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Monday, August 23, 1999McLachlin v. Iacobucci for job of chief justice
Anne Marie Owens
When the prime minister chooses a new chief justice for Canada, most legal insiders are betting on Beverley McLachlin, a self-described "farm girl" from Pincher Creek, Alta., who would be Canada's first woman to take the top job, but whose judicial independence marks her as neither a feminist role model nor an upstart anti-feminist.
Tom Hanson, The Canadian Press
Supreme Court Justice Beverley McLachlin in 1997
John Lehmann, National Post
Chief Justice Antonio Lamer, who has announced his retirement, and his wife, Daniele Tremblay.
Her tendency to deliver judgments that are more letter-of-the-law than fitting into any particular camp have made her extremely difficult to pigeonhole; over the years, she has been criticized by both traditional feminist groups and their usual opponents, the lobby group REAL Women.
"The day I wake up and look in the mirror and say, 'I decided a case to please this interest group or that interest group' ... that's the day I'm not fit to be a judge," she said in an interview.
At 55, she is one of the youngest judges on the country's highest court. The only other woman on the Supreme Court bench is Justice Claire L'Heureux-Dube.
Judge McLachlin is a tireless worker who, despite a speedy rise through the judicial system, maintains that her life "has been a series of fortuitous happenstance, if not accidents."
The only other serious contender for the chief justice job is Frank Iacobucci who, at 62, is older and more experienced, with five years on the federal court and a post as former dean of the University of Toronto law school.
But it is Judge McLachlin whose name has been repeated most frequently in any speculation about who will be Canada's next chief justice.
"I'd be very surprised if it wasn't Judge McLachlin," said Ian Greene, a politics professor at York University in Toronto who has conducted extensive research on judicial behaviour. "Canada is ready for a woman as chief justice."
Carl Baar, an expert in judicial administration at Brock University in St. Catharines, Ont., said Judge McLachlin is "the obvious choice for the job."
He said cynical court watchers have commented that Judge McLachlin and Judge Iacobucci are the two people "competing" for the job in recent years, by giving more speeches and making more public appearances at legal functions.
He said Judge McLachlin's name has been linked with the top job for as long as she has been on the bench, and she has always been seen as chief justice material.
There does not seem to be any particular pressure to appoint a woman to the job, just as there was no pressure to appoint a woman to the Supreme Court when Judge McLachlin was named in 1989.
At that time, said Mr. Baar, the emphasis was on finding a western candidate, and when the western provinces each provided three nominees, Judge McLachlin was considered a far superior choice.
She was educated at the University of Alberta, a bright student who was accepted to law school after simply writing a letter asking about the program. She was called to the bar in 1969 in Alberta and 1971 in British Columbia, and divided her first decade between practising law and teaching it.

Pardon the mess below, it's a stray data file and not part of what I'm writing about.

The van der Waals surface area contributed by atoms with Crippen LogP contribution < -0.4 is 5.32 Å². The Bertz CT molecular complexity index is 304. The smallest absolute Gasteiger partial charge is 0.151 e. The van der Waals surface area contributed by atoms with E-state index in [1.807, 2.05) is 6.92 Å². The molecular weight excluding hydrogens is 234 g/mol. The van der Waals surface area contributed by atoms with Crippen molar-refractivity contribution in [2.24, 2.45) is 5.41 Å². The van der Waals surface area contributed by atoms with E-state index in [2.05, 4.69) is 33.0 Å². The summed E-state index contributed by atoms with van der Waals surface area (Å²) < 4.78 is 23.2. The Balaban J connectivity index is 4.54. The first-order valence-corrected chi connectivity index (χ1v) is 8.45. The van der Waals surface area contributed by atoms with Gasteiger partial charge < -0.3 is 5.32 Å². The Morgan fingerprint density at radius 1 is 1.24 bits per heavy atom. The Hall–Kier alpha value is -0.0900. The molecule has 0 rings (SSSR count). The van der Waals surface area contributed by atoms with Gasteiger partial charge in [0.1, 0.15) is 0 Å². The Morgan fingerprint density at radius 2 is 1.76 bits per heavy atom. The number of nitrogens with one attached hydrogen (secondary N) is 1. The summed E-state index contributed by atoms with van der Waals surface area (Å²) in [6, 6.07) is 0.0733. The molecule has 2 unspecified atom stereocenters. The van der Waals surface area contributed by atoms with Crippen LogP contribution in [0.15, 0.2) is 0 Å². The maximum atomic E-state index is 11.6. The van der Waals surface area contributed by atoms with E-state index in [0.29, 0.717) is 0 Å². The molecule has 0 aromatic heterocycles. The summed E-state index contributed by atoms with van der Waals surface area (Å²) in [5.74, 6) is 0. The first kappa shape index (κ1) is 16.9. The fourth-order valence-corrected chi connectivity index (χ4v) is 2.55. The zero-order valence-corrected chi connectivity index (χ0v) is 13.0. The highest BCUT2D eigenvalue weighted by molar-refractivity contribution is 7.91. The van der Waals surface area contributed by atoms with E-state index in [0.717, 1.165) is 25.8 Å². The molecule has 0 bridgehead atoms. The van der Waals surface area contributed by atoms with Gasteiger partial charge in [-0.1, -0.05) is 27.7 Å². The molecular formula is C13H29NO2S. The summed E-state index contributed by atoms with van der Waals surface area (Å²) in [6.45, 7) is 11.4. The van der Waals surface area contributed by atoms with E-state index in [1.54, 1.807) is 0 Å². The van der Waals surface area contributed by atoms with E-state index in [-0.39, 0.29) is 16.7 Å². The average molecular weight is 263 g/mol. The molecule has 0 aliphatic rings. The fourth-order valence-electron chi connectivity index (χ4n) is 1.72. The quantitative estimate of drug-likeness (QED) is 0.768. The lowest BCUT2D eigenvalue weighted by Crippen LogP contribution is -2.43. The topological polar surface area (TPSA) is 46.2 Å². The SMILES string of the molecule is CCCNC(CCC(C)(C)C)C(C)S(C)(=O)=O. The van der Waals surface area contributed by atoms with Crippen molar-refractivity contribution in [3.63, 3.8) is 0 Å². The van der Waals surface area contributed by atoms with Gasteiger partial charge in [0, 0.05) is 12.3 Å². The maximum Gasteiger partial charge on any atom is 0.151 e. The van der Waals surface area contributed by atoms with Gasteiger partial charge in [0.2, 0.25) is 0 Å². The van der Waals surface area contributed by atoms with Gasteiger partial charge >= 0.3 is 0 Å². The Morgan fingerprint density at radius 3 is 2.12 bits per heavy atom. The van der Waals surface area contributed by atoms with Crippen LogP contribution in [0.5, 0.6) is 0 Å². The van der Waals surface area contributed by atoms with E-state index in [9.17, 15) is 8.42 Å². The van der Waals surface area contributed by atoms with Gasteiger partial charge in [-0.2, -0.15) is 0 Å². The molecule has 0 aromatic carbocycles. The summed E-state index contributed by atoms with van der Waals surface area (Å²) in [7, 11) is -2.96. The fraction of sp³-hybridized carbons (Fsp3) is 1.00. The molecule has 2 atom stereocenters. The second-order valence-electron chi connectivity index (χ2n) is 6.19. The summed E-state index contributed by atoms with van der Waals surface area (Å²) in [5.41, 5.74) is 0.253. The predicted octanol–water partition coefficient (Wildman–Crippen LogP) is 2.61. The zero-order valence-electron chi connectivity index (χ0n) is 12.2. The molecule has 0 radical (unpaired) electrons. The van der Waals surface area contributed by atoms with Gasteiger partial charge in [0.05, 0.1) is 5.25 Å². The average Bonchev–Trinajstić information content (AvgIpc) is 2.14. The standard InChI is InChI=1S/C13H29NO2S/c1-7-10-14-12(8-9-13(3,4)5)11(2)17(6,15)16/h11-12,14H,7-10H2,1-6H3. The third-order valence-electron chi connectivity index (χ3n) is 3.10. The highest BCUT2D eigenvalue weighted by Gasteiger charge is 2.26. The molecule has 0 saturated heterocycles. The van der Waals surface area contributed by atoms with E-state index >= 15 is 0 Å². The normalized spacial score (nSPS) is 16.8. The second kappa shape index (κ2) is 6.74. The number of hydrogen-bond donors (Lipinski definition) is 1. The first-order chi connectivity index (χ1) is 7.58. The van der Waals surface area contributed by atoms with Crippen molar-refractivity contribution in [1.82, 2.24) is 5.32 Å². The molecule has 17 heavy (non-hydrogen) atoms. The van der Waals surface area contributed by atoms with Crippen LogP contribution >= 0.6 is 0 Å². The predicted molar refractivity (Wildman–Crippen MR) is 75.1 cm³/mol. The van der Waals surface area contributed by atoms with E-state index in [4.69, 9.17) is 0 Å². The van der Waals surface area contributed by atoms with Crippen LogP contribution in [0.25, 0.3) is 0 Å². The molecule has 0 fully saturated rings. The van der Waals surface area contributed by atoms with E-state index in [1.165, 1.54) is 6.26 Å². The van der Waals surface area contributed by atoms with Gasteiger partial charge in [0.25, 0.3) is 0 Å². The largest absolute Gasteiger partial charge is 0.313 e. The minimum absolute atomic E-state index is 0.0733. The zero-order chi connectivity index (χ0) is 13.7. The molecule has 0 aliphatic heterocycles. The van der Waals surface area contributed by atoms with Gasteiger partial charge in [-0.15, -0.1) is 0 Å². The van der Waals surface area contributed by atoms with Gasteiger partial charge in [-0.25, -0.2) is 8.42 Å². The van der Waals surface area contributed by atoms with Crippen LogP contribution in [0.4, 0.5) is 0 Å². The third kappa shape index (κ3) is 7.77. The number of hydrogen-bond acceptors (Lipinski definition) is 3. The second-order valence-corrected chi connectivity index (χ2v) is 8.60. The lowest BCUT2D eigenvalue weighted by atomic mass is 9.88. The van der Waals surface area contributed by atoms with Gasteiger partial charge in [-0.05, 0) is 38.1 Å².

She was appointed to the County Court of Vancouver in 1981 and, five months later, was appointed to the province's Supreme Court. Four years after that, she moved up to the highest court in the province, the Court of Appeal, and then she moved on to become chief justice of the province's Supreme Court.
Since moving to the Supreme Court of Canada, Judge McLachlin has steadily made her mark.
She wrote on behalf of the majority in the controversial ruling that struck down the federal rape shield law that had prevented victims of sexual assault from being questioned about their sexual history, and argued that the protective law was too broadly drawn.
In the case against Jim Keegstra, the Alberta man who taught his students that the Holocaust was a Jewish hoax, she wrote a dissenting opinion that said the application of Canada's hate propaganda legislation was too broad.
A complaint to the Canadian Judicial Council was made by REAL Women after a speech by Judge McLachlin criticized abortion and prostitution laws as simple attempts to use criminal law to enforce sexual morality.
In a recent case involving Nancy Law, she wrote that the B.C. woman was not entitled to her late husband's pension plan because she was too young when he died.
Ever the egalitarian and libertarian, said Mr. Baar, Judge McLachlin "has always been someone who has taken positions on behalf of people claiming Charter rights, even if they weren't the most noteworthy characters."
See related stories "Passionate fighter leaves Charter of Rights as link to judicial career" by Anne Marie Owensand Elena Cherney and "Lamer predicts retirement will spark a revitalized bench" by Shawn Ohleron, both on page A10.
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